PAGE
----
The stove carried its own and its makers' names as part of its permanent decoration, together with their legally required patent claim which was supposed to protect the value of their investment in such an elaborate and attractive pattern, and prevent or at least dissuade copying.  Giving stoves names (the number, in this case 4, denoted the stove's size -- it would have been available in a range of sizes to suit different purchasers and their needs) served a useful as well as a marketing purpose.  It meant that if a casting cracked -- not unusual given cast iron's fragility, the repeated cycles of heating and cooling to which it was subjected, stove founders' success in reducing the thickness, weight, and therefore cost of their castings between the 1830s and 1850s, and the fact that stoves might travel hundreds or even thousands of miles to market, or be transported by their buyers from one house to another -- then the owner (not necessarily the original purchaser) would know where to write to for a spare part, and could be reasonably confident of getting the right one back ("Please send me a new feed door for an 1853 Saratoga Wood-Burner No. 4").





Finally, a couple more details of the design:



This is one of the principal motifs on the stove's main plates.  I am not 100 percent sure, but I think it is probably a phoenix rising from the flames -- quite a common stove ornament.  The sharpness and clarity of the casting of this 165 year-old stove are quite impressive.  American stove founders had only developed the techniques and the skilled labor force to mass-produce work of this quality within the 10-15 years before this stove was designed and built.



And, really finally, the legs.  Why make anything plain when you can make it fancy instead?  This leg looks like another heraldic or imaginary animal -- rather reptilian.


* * * 

This stove's design and wood and iron patterns were the work of a man who went on to become the finest, most prolific, and most influential creative artisan in the stove trade, not just in Troy, New York, about nine miles away from Crescent, but in the whole United States -- Nicholas Schwarz Vedder (b. 1820), the "prince of stove designers" in the admiring words of one of his apprentices, J.L. Gobeille, looking back from 1886, shortly after Vedder's death -- together with William L. Sanderson, one of the other craftsmen in his workshop.  Vedder was a patentee on at least 255 stove designs and improvements, 1851-1880, far more than any other man -- in fact, his 243 stove design patents represented one sixth of the entire U.S. total during the years he was active.

Sanderson had already patented seven stoves in his own sole name, 1848-1851, five of them parlor stoves, two of the patents having been witnessed by Vedder, who was probably therefore a friend or colleague, before they began to collaborate in a partnership that produced another dozen stoves before 1860.  Sanderson's independent designs were competent and conventional -- arabesques, scrolls, leaves, fruits, and flowers, and repetitive geometrical forms; what Vedder added was his command of the Gothic and other figurative styles.  This was only the third stove patent that bore his name -- up until 1851 he had just been a pattern marker, or "carver" as he described himself to the Census, contributing without attribution to other men's work.  (His previous efforts were a cooking stove, the "Fashion of Troy," and another Gothic parlor heater, the "Severe Air Tight," executed jointly with Ezra Ripley, Troy's leading stove designer before Vedder.)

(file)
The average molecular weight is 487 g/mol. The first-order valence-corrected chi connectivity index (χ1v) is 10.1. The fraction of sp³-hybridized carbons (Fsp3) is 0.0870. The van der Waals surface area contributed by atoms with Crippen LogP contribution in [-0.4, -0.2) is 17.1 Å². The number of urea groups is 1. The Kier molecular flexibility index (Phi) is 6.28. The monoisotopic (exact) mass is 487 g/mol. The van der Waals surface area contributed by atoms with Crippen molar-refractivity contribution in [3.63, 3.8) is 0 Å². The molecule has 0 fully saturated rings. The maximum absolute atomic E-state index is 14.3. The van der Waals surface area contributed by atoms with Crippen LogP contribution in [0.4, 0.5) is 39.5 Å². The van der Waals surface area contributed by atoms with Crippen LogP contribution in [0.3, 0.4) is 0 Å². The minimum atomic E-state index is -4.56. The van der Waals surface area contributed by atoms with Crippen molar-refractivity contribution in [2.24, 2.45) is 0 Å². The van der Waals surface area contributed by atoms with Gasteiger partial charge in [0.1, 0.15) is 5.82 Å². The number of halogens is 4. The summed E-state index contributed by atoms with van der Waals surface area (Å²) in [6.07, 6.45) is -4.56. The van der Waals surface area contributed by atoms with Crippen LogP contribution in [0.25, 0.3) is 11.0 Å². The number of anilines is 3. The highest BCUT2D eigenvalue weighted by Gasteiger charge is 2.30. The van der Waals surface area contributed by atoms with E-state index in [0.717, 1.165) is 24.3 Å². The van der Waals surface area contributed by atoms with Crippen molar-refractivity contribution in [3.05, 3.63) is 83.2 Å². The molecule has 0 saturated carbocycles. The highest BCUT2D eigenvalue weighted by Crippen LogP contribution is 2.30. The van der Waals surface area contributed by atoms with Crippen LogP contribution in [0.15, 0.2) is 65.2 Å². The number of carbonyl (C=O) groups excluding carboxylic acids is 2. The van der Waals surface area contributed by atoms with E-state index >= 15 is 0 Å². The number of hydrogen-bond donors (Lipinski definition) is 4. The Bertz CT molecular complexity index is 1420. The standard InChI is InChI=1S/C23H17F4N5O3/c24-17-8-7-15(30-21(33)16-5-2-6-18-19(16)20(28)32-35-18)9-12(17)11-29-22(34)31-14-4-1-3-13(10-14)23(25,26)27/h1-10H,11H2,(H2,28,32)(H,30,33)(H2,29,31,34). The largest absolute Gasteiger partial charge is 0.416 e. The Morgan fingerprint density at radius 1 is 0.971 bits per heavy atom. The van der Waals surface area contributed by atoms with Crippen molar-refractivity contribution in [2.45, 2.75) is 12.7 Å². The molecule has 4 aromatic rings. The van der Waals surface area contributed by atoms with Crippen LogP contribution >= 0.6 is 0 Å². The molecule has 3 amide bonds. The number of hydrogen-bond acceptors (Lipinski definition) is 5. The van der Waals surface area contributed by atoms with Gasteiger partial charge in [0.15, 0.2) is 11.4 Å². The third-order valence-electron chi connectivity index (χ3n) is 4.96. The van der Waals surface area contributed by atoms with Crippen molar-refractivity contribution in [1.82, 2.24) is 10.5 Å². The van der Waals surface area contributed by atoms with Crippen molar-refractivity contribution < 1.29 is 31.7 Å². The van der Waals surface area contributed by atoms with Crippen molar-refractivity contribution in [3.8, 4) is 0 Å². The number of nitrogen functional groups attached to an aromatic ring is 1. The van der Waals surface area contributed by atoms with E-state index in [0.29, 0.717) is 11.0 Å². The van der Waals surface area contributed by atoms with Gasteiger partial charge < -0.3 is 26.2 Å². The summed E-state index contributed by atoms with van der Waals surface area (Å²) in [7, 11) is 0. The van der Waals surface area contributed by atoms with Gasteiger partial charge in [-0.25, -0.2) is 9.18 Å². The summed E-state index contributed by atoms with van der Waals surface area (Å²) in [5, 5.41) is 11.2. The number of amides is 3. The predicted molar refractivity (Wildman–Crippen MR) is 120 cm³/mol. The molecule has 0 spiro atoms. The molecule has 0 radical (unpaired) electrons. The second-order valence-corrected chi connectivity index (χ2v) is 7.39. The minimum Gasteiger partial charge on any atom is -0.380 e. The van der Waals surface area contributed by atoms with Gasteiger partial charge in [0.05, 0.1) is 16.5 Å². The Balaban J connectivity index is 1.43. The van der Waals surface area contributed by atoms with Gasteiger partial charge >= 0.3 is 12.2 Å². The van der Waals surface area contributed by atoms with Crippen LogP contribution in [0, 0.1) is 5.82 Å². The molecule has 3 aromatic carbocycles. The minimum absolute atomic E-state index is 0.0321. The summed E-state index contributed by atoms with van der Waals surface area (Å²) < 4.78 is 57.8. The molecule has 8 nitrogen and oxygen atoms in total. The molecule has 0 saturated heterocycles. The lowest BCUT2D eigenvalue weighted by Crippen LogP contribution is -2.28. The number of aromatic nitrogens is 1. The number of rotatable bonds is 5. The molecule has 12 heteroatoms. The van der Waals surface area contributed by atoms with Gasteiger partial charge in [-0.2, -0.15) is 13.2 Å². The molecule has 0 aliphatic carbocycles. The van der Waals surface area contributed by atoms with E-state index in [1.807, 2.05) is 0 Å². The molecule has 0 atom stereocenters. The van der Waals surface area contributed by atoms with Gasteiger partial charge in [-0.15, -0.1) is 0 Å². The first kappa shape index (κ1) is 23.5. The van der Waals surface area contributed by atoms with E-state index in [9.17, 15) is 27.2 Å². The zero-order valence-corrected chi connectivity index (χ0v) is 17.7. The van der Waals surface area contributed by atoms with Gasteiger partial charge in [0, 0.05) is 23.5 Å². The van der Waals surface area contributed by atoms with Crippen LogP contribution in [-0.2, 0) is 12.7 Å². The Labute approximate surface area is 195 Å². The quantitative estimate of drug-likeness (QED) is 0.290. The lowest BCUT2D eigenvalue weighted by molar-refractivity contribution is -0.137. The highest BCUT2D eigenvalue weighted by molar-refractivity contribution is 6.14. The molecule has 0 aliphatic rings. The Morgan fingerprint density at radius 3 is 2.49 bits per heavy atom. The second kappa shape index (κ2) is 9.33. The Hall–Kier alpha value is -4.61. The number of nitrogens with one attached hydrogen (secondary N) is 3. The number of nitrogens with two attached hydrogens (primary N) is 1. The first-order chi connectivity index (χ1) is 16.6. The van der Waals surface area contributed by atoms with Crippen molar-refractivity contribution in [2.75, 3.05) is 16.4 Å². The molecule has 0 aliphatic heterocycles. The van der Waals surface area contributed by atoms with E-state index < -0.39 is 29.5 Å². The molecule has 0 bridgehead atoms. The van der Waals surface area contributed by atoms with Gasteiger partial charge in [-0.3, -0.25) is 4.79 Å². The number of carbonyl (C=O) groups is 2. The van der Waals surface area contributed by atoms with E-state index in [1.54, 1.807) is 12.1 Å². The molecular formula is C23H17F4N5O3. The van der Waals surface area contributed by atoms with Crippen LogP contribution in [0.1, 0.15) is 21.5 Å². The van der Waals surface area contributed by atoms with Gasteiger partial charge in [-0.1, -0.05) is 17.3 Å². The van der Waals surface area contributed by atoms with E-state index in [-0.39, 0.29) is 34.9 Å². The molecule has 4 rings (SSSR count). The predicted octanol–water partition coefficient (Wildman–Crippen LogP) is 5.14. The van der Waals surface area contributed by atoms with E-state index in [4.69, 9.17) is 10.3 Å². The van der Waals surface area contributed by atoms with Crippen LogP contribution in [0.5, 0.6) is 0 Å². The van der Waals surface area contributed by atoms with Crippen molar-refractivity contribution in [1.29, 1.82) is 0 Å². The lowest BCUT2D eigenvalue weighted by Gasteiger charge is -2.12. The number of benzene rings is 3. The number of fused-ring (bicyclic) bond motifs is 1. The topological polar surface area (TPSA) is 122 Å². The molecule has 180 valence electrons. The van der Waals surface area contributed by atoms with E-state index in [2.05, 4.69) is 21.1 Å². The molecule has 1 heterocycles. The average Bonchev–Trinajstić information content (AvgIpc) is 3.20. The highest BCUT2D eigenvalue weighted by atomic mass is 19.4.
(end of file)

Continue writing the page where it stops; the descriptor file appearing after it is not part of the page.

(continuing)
Even in the poor quality reproductions available online from the US Patent and Trademark Office (the originals would have been beautifully executed, at about half scale, on parchment) we can see that this both is and isn't the stove in the photographs.  This was its taller, thinner twin, the coal-burning model -- a square column, because it did not need to be rectangular in order to accommodate decent lengths of stove wood (c. 2 feet), but it did need height so that it could be charged with anthracite through the lid on the top and allowed to burn down slowly.  Figure A is the top, B is the hearth plate, and C is a side (showing its cross-section about half-way up), two Gothic windows high rather than the wood stove's one (there is no tracery in the upper windows, though there probably was in the pattern and the stove itself -- stove designers often left out details that merely repeated what was fully represented elsewhere on the drawing, to save time and money; either that, or the upper windows really were windows, filled with heat-proof mica sheet).  D and E are the two pieces of the circular draft control in the hearth.  F is the hollow decorative urn that would have sat on top of the cover and been filled with perfumed water to humidify the room and offset foul smells, including those from an overheated stove and perhaps the tobacco-spit covering its surface, if outdoor manners ever penetrated the parlor where it sat.  G is the cover itself -- shown in plan and cross-section (note the lack of a lifter socket).  H is a leg.  Vedder and Sanderson did not go into much detail describing their design -- the drawing was enough.  It was simply "Gothic Window and door arches ... and niches ... and arabesque ornaments mouldings &c disposed on the various parts of the stove as represented."